. . .they eat the jelly between your toes.
If you don't recognize the above reference, I sincerely feel for your childhood. Scary Stories to Tell in the Dark was a staple for my sister and I, so you can imagine the excitement when my partner presented me with this book as a "just because" gift the other day. To my own amazement, I still remember almost all of the words to "The Hearse Song." Ah, the fond memories of trying to scare my parents while reading from that book, and sitting up late in the dark, reading with a flashlight. It was technically my sister's book, but I remember owning it by means of sneaking into her room and lifting it from her bookshelf, while also sneaking a peek of her Jackie Collins books (admit it, Josie, you read those).
What may come as a surprise to some is that it wasn't just me sneaking around reading that book; In the 90s, Scary Stories to Tell in the Dark, along with the other two books in the series, More Scary Stories to tell in the Dark and More Tales to Chill Your Bones, reached the top of the banned and most frequently challenged books list. It still remains on that list, and was ranked seventh by decade for 2000-2009. The series was banned because its violent content was considered unsuitable for the target age group (source). This is funny to me, because my parents let us watch all kinds of horror movies, and films with graphic content, with their only censorship being the occasional "cover your eyes."
I feel sorry for kids today, and their parents; even if you attempt to censor something to spare your child for whatever reason, they will find it, if they're looking. Even if they're not looking. This is why it honestly surprises me that books like Scary Stories are still on banned books lists, or that lists like that exist at all. I mean, heaven forbid your child read a book and actually use his or her imagination! Never mind the fact that pretty much anyone can access disturbing violent imagery 24/7, thanks to the internet. I'm glad my parents didn't go crazy trying to shelter me, and I'm also equally glad that I didn't grow up with easy access to all things disturbing and degrading. I think the most disturbing thing I did on the computer as child was making the cop in Police Quest try to have sex with his fellow officer in the shower, to which the computer replied, "My, you have a dirty mind!"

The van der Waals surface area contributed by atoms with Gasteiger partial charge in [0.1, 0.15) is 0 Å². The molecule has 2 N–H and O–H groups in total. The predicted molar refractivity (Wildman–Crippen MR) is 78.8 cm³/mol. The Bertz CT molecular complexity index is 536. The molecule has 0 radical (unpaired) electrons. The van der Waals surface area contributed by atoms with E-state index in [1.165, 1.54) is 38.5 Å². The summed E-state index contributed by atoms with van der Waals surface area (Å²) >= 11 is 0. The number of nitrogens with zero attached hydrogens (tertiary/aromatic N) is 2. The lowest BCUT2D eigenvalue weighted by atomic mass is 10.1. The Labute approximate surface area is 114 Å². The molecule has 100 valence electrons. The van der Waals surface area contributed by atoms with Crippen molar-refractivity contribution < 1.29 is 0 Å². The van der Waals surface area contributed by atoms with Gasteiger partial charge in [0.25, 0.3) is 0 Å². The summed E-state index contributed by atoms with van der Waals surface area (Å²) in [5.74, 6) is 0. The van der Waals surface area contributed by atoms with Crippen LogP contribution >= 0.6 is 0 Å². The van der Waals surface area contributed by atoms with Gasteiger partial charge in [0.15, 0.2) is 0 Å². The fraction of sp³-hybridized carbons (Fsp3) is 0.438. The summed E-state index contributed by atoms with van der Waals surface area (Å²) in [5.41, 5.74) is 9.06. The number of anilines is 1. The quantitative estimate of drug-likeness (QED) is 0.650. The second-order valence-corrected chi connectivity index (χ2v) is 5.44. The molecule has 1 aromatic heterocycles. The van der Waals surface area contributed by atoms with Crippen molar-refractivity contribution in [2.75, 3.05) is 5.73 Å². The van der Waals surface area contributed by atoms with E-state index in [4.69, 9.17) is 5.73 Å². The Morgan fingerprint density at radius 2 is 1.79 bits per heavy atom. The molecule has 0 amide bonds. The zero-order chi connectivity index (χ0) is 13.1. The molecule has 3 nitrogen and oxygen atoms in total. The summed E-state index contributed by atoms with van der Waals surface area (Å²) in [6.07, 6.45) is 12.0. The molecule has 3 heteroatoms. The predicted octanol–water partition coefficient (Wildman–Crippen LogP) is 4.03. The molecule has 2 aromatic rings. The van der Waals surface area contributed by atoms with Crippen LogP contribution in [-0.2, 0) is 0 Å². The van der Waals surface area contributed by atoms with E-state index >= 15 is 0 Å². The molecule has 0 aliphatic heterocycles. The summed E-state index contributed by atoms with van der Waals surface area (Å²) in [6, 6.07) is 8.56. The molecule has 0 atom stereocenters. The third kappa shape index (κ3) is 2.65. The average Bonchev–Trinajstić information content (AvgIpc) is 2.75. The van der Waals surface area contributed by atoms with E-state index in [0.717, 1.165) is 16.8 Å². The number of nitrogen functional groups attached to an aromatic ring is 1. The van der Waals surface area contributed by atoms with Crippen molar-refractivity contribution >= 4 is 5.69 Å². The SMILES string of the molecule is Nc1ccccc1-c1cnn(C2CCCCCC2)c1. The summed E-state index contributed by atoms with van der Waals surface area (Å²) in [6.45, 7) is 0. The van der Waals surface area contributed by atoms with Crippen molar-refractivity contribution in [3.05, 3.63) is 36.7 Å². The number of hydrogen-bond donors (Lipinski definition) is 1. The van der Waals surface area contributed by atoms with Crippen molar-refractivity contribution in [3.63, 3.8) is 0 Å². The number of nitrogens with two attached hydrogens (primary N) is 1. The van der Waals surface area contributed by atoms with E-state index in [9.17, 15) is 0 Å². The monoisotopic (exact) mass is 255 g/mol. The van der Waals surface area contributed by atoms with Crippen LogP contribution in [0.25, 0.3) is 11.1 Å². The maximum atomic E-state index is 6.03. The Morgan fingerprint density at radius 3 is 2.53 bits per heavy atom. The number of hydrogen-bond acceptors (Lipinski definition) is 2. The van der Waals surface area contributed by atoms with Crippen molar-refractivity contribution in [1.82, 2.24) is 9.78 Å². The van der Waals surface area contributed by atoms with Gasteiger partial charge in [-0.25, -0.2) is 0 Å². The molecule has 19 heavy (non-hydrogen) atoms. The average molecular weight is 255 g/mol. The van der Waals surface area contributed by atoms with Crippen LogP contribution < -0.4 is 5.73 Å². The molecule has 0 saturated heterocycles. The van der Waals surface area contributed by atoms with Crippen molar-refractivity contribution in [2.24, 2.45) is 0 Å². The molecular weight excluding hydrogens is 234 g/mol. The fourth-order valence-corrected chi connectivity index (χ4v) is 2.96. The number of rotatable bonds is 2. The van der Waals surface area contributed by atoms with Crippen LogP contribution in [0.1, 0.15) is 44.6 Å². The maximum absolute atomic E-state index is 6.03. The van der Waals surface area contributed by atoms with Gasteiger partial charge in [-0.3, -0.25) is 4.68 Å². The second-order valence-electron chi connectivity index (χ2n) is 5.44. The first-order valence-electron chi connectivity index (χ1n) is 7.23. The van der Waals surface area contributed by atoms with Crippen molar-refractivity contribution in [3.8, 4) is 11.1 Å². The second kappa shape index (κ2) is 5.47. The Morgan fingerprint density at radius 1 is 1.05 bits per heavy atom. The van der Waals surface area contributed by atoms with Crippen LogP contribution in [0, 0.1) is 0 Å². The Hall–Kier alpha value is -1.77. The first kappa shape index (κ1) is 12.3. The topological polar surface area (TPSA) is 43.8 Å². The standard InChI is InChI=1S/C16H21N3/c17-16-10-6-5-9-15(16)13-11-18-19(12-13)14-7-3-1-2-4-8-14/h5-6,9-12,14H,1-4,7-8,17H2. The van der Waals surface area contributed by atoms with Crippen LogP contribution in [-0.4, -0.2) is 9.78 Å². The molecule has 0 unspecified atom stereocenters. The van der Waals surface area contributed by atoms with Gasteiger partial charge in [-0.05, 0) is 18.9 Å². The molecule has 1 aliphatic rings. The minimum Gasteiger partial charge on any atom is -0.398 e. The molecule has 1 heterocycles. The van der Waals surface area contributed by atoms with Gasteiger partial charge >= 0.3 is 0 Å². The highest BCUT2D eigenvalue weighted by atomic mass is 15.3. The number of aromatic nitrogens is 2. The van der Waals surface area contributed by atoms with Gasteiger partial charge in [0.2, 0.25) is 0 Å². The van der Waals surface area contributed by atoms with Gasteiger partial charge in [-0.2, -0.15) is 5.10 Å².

For those of you entertaining the idea of revisiting the Scary Stories series, you might have more reasons to be excited, as talks of a big budget movie, as well as a documentary film, are in the works! Personally, I am looking forward to both projects, and am super pumped that people are still discussing this book series that most definitely helped foster my love for storytelling and scary things. Check out the the Scary Stories documentary site here for more information, and/or if you're interested in helping fund the project.
Stay scary, boys and ghouls!
I'm finally doing it--pulling my insides out and splattering them around for all to see. Here we go!